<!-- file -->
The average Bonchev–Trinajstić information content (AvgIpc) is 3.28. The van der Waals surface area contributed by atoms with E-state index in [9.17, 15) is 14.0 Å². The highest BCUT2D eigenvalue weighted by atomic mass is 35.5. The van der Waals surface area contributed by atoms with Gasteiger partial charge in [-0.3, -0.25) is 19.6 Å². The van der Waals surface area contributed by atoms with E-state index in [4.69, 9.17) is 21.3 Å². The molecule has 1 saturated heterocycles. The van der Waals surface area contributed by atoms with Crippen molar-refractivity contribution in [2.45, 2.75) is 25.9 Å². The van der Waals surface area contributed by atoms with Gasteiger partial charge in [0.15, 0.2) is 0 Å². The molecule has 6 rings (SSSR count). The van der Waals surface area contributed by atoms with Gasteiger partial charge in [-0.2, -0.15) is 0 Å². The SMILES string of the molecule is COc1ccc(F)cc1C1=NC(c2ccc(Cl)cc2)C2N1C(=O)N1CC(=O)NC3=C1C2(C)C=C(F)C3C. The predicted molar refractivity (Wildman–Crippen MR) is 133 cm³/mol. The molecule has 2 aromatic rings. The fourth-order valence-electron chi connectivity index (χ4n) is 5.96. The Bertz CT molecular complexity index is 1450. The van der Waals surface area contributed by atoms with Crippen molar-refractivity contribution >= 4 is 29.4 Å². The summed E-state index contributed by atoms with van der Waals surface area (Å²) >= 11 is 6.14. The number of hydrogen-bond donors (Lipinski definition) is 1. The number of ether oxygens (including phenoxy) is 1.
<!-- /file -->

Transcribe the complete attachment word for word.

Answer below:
The average Bonchev–Trinajstić information content (AvgIpc) is 3.28. The van der Waals surface area contributed by atoms with E-state index in [9.17, 15) is 14.0 Å². The highest BCUT2D eigenvalue weighted by atomic mass is 35.5. The van der Waals surface area contributed by atoms with Gasteiger partial charge in [-0.3, -0.25) is 19.6 Å². The van der Waals surface area contributed by atoms with E-state index in [4.69, 9.17) is 21.3 Å². The molecule has 1 saturated heterocycles. The van der Waals surface area contributed by atoms with Crippen molar-refractivity contribution in [2.45, 2.75) is 25.9 Å². The van der Waals surface area contributed by atoms with Gasteiger partial charge in [0.15, 0.2) is 0 Å². The molecule has 6 rings (SSSR count). The van der Waals surface area contributed by atoms with Gasteiger partial charge in [-0.2, -0.15) is 0 Å². The SMILES string of the molecule is COc1ccc(F)cc1C1=NC(c2ccc(Cl)cc2)C2N1C(=O)N1CC(=O)NC3=C1C2(C)C=C(F)C3C. The predicted molar refractivity (Wildman–Crippen MR) is 133 cm³/mol. The molecule has 2 aromatic rings. The fourth-order valence-electron chi connectivity index (χ4n) is 5.96. The Bertz CT molecular complexity index is 1450. The van der Waals surface area contributed by atoms with Crippen molar-refractivity contribution >= 4 is 29.4 Å². The summed E-state index contributed by atoms with van der Waals surface area (Å²) >= 11 is 6.14. The number of hydrogen-bond donors (Lipinski definition) is 1. The number of ether oxygens (including phenoxy) is 1.